For the purposes of data protection, the UK will transitionally recognise all EEA states, EU and EEA institutions and Gibraltar as providing an adequate level of protection for personal data, allowing personal data to continue to flow to these destinations from the UK following its exit from the EU. The same will not be the case for the reciprocal flow of personal data from the EU/EEA to the UK in light of a no deal Brexit.
SME’s that rely on the free flow of personal data from the EU/EEA to the UK will need to consider alternative transfer mechanisms to maintain data flow with minimum disruption.
One solution is to incorporate ‘standard contractual clauses’ into contracts between your company and organisations outside of the UK. This is a cost effective measure for SME’s and preparation at this stage could lead to competitor advantage post Brexit.
The British Chamber of Commerce have provided a helpful checklist for all companies to consider, and while some companies are preparing, others are adopting the dangerous ‘wait and see’ option. The fact is that the UK’s impending departure from the European Union with or without a dealwillaffect businesses of every size and sector.
Other points you may wish to consider:
1). Have you / your management team devoted time to considering the potential consequences of Brexit/ no deal Brexit on your business?
2). Have you mapped your supplier and customer base – and considered how changes in the UK-EU trade relationship could affect them?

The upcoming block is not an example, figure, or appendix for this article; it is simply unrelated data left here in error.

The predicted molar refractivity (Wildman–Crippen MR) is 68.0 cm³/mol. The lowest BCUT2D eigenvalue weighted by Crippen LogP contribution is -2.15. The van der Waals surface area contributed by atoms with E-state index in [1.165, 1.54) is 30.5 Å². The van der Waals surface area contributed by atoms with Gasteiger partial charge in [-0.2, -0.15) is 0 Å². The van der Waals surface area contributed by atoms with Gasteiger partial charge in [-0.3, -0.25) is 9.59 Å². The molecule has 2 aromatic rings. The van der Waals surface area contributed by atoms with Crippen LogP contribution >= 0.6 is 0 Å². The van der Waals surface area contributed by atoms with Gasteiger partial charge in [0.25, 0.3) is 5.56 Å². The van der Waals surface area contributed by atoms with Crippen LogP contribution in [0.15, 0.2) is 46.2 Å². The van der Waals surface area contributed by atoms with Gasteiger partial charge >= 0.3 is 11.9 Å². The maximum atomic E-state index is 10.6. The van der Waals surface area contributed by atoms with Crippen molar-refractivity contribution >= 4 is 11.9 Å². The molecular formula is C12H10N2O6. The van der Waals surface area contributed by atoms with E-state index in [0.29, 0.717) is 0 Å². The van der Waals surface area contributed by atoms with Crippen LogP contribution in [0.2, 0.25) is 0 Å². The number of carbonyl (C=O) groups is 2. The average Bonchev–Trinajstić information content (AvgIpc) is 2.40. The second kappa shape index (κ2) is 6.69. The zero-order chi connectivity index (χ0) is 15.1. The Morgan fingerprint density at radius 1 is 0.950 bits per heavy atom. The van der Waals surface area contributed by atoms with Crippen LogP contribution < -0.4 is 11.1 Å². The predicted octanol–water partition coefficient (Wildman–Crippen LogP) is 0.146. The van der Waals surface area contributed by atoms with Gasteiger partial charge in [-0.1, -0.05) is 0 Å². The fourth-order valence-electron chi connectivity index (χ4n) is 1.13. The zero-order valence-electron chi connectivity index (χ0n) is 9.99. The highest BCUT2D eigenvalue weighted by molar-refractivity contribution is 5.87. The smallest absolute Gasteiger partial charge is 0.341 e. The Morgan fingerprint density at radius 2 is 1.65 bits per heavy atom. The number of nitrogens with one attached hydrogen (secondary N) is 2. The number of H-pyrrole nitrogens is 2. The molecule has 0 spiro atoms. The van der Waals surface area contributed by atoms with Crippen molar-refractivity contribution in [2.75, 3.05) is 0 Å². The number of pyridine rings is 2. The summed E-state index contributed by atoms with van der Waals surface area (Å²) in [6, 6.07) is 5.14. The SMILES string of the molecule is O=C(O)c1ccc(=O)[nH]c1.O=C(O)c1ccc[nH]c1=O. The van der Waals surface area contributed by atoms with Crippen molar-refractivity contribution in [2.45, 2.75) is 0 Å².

3). In the future will you need to hire staff from outside the UK? If so have you taken any steps as to address how you are going to do this?
4). Cross border trading – As a ‘third country’ UK exporters to the EU may be required to make customs declarations. What custom procedures do you have in place with non-EU countries? If required to do so, are you ready to apply these to imports from or exports to the EU?
5). Delays at borders – How resilient are your supply chain to border delays? Do any of your contracts have penalty clauses for late delays? Do you need to discuss this with you logistics supplier or contract lawyer?
6). There may be tariffs introduced between the UK and EU based on the Most Favoured Nation (MFN) tariffs which apply to countries that do not have a special arrangement with the EU. Do you know the MFN tariff applicable to your product? If agreement between the UK and EU is not reached what is the impact of the MFN tariff on your product(s)?
7). If there is to be a EU/UK zero tariff trade agreement in the near future, you will need to show that your product is 50-55% locally sourced. Will you be able to show this? Do you need to speak to your suppliers to obtain this information?
8). Currency – What currency are you paid in? Have you prepared for further currency movements in March 2019?
9). Trademarks – Will EU trademarks be applicable to the UK in future? Do you need to speak to your IT lawyers on how to protect your intellectual property after March 2019?
10). Contracts review – Do your contracts need reviewing in light of Brexit? E.g. any reference to EU regulations may have to be removed, such as “Union or Member State law”, which will instead be read as “domestic law”.
11). Other areas to consider include import VAT from the EU and VAT registration in EU if you trade in services – do you need to appoint an agent in every EU state where you supply services?
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